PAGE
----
“Soft robotics is a new branch of robotics that deals with highly deformable robots,” explained Dr. Renda. “The main driver is the search for advanced robots capable of intervention in unstructured environments, including human-robot physical interaction.”

“We are working specifically on a concentric tube robot that can be used in various minimally-invasive interventions from cardiac surgery to endonasal neurosurgery,” added Messer. “It can travel to hard-to-access locations while avoiding sensitive anatomies (unlike rigid robotic devices) and its complex geometry is controllable and allows for significant force application (unlike current surgical catheters). My research focuses on extending the design space of this robot to non-constant curvatures and developing an algorithm for its design and path planning, all of which should allow for better use of the robot in anatomies with tortuous geometries, such as the lungs, heart, and brain.”

KUCARS and the Healthcare Engineering Innovation Center are researching a new generation of continuum robots for force and stiffness control in endoluminal cardiac intervention. The goal is to create an automated robotic catheter that can safely navigate tis way through the heart, controlling contact force with tissue walls, and performing procedures such as angioplasties and valve repair.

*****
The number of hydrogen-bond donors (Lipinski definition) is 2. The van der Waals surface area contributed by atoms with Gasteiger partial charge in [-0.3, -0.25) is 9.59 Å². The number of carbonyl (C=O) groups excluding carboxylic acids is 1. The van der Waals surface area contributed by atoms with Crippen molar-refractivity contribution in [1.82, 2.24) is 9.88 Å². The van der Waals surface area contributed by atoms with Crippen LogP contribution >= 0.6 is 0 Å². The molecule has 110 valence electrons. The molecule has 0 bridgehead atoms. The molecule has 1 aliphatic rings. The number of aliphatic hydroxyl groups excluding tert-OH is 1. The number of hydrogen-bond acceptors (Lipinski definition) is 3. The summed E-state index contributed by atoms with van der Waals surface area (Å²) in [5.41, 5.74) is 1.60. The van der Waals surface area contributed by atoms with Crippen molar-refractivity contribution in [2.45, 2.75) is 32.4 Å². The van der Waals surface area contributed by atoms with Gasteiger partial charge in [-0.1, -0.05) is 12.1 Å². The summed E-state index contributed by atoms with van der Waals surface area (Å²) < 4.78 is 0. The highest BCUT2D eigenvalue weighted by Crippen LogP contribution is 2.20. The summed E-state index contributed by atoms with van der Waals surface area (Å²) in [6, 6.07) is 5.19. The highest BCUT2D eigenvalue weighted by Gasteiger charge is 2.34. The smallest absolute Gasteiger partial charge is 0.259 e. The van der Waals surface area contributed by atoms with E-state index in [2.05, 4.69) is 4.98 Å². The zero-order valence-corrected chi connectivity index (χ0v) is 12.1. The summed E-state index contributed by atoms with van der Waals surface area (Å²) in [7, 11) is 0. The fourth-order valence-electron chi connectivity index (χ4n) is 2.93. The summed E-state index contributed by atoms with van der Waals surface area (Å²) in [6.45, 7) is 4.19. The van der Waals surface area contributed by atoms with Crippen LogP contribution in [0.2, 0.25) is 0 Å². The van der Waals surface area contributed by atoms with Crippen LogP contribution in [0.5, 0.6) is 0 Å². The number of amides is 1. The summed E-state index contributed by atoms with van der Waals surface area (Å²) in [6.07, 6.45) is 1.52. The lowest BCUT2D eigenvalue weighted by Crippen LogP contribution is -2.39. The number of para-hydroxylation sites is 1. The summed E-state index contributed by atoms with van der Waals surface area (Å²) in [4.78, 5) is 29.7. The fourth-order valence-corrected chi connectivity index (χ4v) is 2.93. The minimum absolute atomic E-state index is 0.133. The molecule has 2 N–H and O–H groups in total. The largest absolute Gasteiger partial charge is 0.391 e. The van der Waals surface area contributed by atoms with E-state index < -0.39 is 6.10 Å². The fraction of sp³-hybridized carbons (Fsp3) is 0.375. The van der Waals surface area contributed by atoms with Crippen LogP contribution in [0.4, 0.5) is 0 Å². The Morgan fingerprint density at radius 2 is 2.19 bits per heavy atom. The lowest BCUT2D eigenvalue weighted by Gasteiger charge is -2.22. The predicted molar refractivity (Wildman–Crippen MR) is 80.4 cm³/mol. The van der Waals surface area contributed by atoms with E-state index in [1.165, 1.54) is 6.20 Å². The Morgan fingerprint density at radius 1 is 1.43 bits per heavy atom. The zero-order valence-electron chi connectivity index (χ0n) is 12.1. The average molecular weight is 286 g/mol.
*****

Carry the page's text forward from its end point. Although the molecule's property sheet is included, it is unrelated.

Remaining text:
“Conor has only been here a month so far, but we have already defined a nice research plan that can lead to non-negligible contribution in the field of continuum robotics for medical application,” said Dr. Renda of Messer. “I also involved him in other smaller research activities with other members of my team, including MSc students. It seems that they are doing well together and everything is going smooth so far.”

Messer clearly agrees.

“I have been enjoying my life here thus far, both the research as well as my social life,” he said. “In only a month and a half, I feel I have found some good friends and become accustomed to the university. Though I certainly have some hard days and do miss friends and family back home, I am enjoying life here in Abu Dhabi.”

Jade Sterling
News and Features Writer
3 November 2019